Take good care, and thanks for reading and commenting.
peace and poetry,
Reginald wrote: “I prefer to trust the poem’s intentions over my own, because language knows better than me, knows more than I do.”
This statement puzzled me because I’ve said the same thing to students about “trusting the poem.” But I’ve never gone so far as to say that “language knows better than” the writer—which goes to the heart of our disagreement about authorial intention. Aside from the implicit deification of language, which I think is groundless (language doesn’t “know” anything and can’t have intentions), this idea robs the writer of a reason to write—unless one simply enjoys taking dictation for Language (or the Muse, or the Archons, or the Archetypes, or one’s Thetan, or…).
Regardless of French-fried philosophy’s attempt to erase the author, writers pick up the pen in order to express their feelings and ideas. (At least the writers I care about.) Of course, unconscious feelings and ideas get expressed as well, and it’s perfectly legitimate to engage those as we read; but as I wrote in my earlier post, they are still part of the author’s intention, broadly construed. There may be many other good reasons to read, but I don’t see how any reader can pretend that the author’s intentions are irrelevant. They are always the substance and the structuring motive behind the work.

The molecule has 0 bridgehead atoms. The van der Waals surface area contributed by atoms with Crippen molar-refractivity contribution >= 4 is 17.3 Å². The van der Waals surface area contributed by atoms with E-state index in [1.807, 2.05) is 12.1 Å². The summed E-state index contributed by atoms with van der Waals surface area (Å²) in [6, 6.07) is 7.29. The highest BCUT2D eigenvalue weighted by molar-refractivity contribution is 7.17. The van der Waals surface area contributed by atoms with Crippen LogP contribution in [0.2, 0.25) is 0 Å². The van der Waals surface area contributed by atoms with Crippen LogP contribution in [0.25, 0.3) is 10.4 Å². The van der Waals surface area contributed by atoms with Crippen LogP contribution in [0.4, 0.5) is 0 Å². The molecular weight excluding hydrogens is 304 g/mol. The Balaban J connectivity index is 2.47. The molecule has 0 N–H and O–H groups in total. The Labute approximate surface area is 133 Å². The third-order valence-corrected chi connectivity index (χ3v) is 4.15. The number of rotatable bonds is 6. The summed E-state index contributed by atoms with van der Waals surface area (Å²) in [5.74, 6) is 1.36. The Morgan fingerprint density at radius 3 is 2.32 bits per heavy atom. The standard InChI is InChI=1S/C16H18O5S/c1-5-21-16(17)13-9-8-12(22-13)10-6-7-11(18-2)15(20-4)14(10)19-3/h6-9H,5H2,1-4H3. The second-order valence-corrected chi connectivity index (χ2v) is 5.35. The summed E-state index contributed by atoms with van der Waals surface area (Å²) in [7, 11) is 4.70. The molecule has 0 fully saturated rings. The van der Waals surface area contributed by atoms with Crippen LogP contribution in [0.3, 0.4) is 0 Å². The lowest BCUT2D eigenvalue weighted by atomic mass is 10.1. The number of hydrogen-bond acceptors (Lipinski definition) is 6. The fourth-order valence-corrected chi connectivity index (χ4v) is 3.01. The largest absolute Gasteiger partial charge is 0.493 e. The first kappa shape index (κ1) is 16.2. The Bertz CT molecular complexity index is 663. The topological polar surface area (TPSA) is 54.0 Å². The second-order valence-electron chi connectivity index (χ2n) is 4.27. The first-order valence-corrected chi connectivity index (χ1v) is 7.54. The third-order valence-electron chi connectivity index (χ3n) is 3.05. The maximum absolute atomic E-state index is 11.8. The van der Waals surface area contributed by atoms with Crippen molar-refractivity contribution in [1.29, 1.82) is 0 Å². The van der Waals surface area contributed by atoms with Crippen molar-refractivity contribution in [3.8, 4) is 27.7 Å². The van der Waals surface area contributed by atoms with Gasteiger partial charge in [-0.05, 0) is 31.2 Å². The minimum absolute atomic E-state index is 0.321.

Which brings me back to my initial puzzlement. It has led me to realize that “trust the poem” is misleading advice. Better advice would be: “Trust your intentions—all of them, conscious and unconscious.” Is this not the foundation of all artistic creation? And if it is, why shouldn’t it be the basis of all creative reading? Not the end-all and be-all of reading, of course—but surely the foundation….
Thanks as ever for your challenging thoughts!
I believe we’ve agreed to simply disagree, which is fine, of course. But if anyone else would care to comment here on the question of authorial intent, please do! I’d especially love to hear from writers who write without intention!